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Jon Talton

Analysis and commentary on economic news, trends and issues, with an emphasis on Seattle and the Northwest.

October 27, 2010 at 10:30 AM

State pensions are $11.7 m. richer; T-Mobile talk on the Web

Washington Treasurer James L. McIntire has announced that several public pension funds will get $11.7 million in a settlement between Boston’s State Street Bank and the Washington State Investment Board, the Attorney General Rob McKenna and the Treasurer’s office. The settlement comes from a contract dispute over the pricing of foreign exchange transactions executed between 1997 and 2007 while State Street was the custody bank for the state investment board.

According to the Treasurer’s office, proceeds of the settlement will go into the state’s $53 billion Commingled Trust Fund, managed by the WSIB, holding most of the pensions for public employees, teachers, law enforcement officers, firefighters, school employees, and judges.

The trade publication Pensions & Investments reported that the Washington action came after a California lawsuit that claimed State Street overcharged the state pension funds for foreign exchange transactions.

Water-cooler talk: The popular blog 24/7Wall Street lists Bellevue-headuqartered T-Mobile as one of the “10 Brands That Will Disappear in 2011.” The argument: “T-Mobile not only faces three larger competitors, it also has to begin to offer 4G service to compete with Sprint’s new WiMax service and LTE-based products from AT&T and Verizon.” It goes on:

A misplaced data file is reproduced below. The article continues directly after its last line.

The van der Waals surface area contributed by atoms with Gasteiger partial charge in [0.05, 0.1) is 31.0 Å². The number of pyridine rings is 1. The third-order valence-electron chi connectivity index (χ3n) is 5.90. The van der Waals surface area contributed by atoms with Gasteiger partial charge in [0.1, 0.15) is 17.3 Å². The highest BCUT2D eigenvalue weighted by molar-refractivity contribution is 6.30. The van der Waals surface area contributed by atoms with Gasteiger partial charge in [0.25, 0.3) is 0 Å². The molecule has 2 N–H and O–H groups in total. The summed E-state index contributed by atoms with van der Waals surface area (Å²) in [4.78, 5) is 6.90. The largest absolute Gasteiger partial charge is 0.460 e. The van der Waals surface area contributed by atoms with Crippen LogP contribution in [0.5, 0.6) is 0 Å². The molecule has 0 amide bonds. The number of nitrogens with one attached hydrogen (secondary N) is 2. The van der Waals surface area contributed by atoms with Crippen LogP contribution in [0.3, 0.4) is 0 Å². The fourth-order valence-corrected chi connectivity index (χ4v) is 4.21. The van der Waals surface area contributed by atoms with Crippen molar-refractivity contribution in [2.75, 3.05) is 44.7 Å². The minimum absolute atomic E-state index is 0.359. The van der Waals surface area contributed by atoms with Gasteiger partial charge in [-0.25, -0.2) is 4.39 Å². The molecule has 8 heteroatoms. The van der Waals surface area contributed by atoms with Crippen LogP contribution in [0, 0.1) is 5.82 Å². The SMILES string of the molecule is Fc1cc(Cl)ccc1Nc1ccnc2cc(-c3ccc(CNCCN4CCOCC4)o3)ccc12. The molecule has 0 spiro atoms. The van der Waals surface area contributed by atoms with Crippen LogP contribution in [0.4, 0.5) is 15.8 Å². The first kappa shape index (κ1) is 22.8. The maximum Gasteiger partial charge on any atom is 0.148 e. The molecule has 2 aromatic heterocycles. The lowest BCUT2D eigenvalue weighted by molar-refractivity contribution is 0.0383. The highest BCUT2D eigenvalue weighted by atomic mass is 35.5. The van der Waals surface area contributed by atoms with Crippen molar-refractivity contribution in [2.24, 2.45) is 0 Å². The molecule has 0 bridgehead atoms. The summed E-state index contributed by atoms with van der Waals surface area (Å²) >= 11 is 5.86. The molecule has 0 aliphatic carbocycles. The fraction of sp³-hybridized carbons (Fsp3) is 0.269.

A merger with Sprint-Nextel has been mentioned several times. The combined company would have a customer base about the same size as AT&T or Verizon. And the transaction would probably make (T-Mobile owner) Deutsche Telekom a large owner of the combined operation. Another alternative would be a merger with Virgin Mobile. Virgin Mobil is smaller than T-Mobile, but the Virgin brand is very highly regarded and already extends across a large number of successful businesses. Virgin Group is involved in 200 businesses around the world. Another potential buyer of T-Mobile’s customer base is Telcel, which has 60 million subscribers in Mexico, is owned by billionaire Carlos Slim, who has already began to expand his business interests of the US. T-Mobile has little brand equity in the US. Maybe Deutsche Telekom will just change the firm’s name.

Other endangered brands: Readers Digest, Merrill Lynch, Radio Shack, BP and Blockbuster. N.b.: The blog’s record is mixed. It nailed the demise of Newsweek and trouble ahead for Palm, but Eddie Bauer, identified on an earlier hit list, still survives. Outside of the world of speculation, the Times’ Brier Dudley recently reported on executive changes at T-Mobile.

Today’s Econ Haiku:

Millionaires feel good

Their confidence is rising

Red? Blue? Green prevails

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